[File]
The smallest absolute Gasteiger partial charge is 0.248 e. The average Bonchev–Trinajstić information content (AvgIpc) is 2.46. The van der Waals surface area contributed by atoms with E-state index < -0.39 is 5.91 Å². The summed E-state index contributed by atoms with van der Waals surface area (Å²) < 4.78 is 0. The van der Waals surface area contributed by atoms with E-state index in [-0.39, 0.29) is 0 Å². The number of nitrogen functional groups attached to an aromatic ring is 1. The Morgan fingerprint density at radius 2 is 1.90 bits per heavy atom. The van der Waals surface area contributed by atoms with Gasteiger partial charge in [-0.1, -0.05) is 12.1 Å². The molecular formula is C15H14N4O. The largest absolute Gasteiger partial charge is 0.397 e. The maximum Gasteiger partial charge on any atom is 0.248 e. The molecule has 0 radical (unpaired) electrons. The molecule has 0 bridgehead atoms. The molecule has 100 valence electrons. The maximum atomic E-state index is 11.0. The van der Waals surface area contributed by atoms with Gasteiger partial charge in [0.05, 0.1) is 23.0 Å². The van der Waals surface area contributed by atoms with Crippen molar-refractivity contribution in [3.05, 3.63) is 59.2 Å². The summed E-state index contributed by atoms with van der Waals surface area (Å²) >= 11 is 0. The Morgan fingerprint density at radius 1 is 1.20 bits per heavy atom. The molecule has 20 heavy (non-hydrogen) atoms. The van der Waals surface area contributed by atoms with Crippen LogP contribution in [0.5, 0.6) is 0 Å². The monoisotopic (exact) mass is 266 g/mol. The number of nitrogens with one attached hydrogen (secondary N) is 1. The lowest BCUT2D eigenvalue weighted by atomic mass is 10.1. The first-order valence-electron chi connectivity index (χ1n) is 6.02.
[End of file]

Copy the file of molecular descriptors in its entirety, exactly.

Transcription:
The smallest absolute Gasteiger partial charge is 0.248 e. The average Bonchev–Trinajstić information content (AvgIpc) is 2.46. The van der Waals surface area contributed by atoms with E-state index < -0.39 is 5.91 Å². The summed E-state index contributed by atoms with van der Waals surface area (Å²) < 4.78 is 0. The van der Waals surface area contributed by atoms with E-state index in [-0.39, 0.29) is 0 Å². The number of nitrogen functional groups attached to an aromatic ring is 1. The Morgan fingerprint density at radius 2 is 1.90 bits per heavy atom. The van der Waals surface area contributed by atoms with Gasteiger partial charge in [-0.1, -0.05) is 12.1 Å². The molecular formula is C15H14N4O. The largest absolute Gasteiger partial charge is 0.397 e. The maximum Gasteiger partial charge on any atom is 0.248 e. The molecule has 0 radical (unpaired) electrons. The molecule has 0 bridgehead atoms. The molecule has 100 valence electrons. The maximum atomic E-state index is 11.0. The van der Waals surface area contributed by atoms with Gasteiger partial charge in [0.05, 0.1) is 23.0 Å². The van der Waals surface area contributed by atoms with Crippen molar-refractivity contribution in [3.05, 3.63) is 59.2 Å². The summed E-state index contributed by atoms with van der Waals surface area (Å²) >= 11 is 0. The Morgan fingerprint density at radius 1 is 1.20 bits per heavy atom. The molecule has 20 heavy (non-hydrogen) atoms. The van der Waals surface area contributed by atoms with Crippen LogP contribution in [0.5, 0.6) is 0 Å². The monoisotopic (exact) mass is 266 g/mol. The number of nitrogens with one attached hydrogen (secondary N) is 1. The lowest BCUT2D eigenvalue weighted by atomic mass is 10.1. The first-order valence-electron chi connectivity index (χ1n) is 6.02.